Girls in gaming tend to face an extraordinary amount of harassment from those who presumably feel girls will make games suck. While I wouldn’t personally want to play Mortal Kombat Ballerina Edition, some more girl game developers might have meant Half-Life episode 3 would have been out already. And I have little reason to believe it wouldn’t be better off for some more female input. If not 3, then 4.


The point of all this, really, is to point out that I didn’t build this blog myself. I could have. I’m white. I’m male. I am the ultimate being. It would have sucked. Version 1 of my blog sucked, and that was basically a template.

The blog structure was done for me by a long-time friend whose company signature is at the bottom of this page (Atomic Design). I had some input, so if there’s something you don’t like, it’s probably my fault. Especially the words, those are all mine.

The logo at the top of the page – the little thinking man – was done for me by a more recent friend who “draws” the loveliest designs. She also prints gorgeous shirts and donates the proceeds to some charity. You can find her by searching for “The Gentle Activist” on Facebook.

Both friends (among others) were part of my inspiration to blog. Both of them sharing their views in different ways helped me to realise the value of voices. Not everything we say is always right, or best, or valuable at the time, but our willingness to say it and also to listen achieves a finer final product than might otherwise be achieved with just a few exclusive voices.

I spoke to others. I asked for ideas. I asked for opinions. Some of them are still hovering in the ether of my brain, waiting to be implemented. When I write, I write things based on things I’ve read, and on discussions I’ve had. The contributors are legion.

And so this blog, with their help, is a finer final product than I could have achieved alone. Compared to all the blogs out there (the internet, more than any other medium, facilitates the sort of mass attempt evolution that the broth restaurant industry does not), this one probably isn’t the best. But the world, overall, is better for having it. And it will be better off for having yours.

{ 2 comments… add one }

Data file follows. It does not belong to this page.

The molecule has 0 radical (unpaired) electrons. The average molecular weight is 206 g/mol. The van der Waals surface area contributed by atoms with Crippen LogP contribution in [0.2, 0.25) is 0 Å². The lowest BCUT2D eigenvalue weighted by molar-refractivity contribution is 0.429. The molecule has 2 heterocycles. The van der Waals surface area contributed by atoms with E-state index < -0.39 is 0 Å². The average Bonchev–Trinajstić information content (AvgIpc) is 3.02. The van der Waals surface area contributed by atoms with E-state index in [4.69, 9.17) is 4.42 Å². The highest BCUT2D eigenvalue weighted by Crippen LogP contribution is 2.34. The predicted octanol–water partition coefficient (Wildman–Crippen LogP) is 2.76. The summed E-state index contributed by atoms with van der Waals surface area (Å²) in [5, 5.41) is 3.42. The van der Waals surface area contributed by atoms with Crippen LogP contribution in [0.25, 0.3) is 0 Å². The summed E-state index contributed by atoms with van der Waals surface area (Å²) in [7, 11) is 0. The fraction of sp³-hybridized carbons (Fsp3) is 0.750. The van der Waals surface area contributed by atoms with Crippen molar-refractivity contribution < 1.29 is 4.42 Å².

• Hermann 10 June 2015, 11:14 am

    Comment on your last paragraph “Synergy”: In the end it all boils down to what you want to achieve and the ability to exercise your choice by free will. By deciding to “outsource” the design of your blog page you chose the best resources you had (and I assume without interference from sources you did not want or need.)
    So in a manner of speaking you chose the number of cooks you wanted, those best suited to the task, irrespective of race, gender, religion etc.
    The end result looks good.
    If you were forced by external factors (including those that seek to correct perceived wrongs of the past) to use resources of colour x, gender y and religion z irrespective of their relevant experience or knowledge I doubt you would have achieved the same.

    • Chris 10 June 2015, 11:33 am

      “If you were forced by external factors…to use resources ”
      Indeed, and that is a legitimate topic for another day – I refer here to those who deliberately obstruct or criticise the entry of “others” into a market they consider exclusive.

      By clumsy application of the metaphor, forcing people to make broth when they don’t want to, or preventing existing broth makers from selling broth because there aren’t sufficient girl, black or gay brothmakers would be as foolish as blocking girl, black or gay brothmakers from making broth.

      Affirmative action should therefore be about removing the obstructions that prevent the previously disadvantaged from entering the market, and not about impeding the previously advantaged.

      I can see why what AA actually achieves might be up for discussion.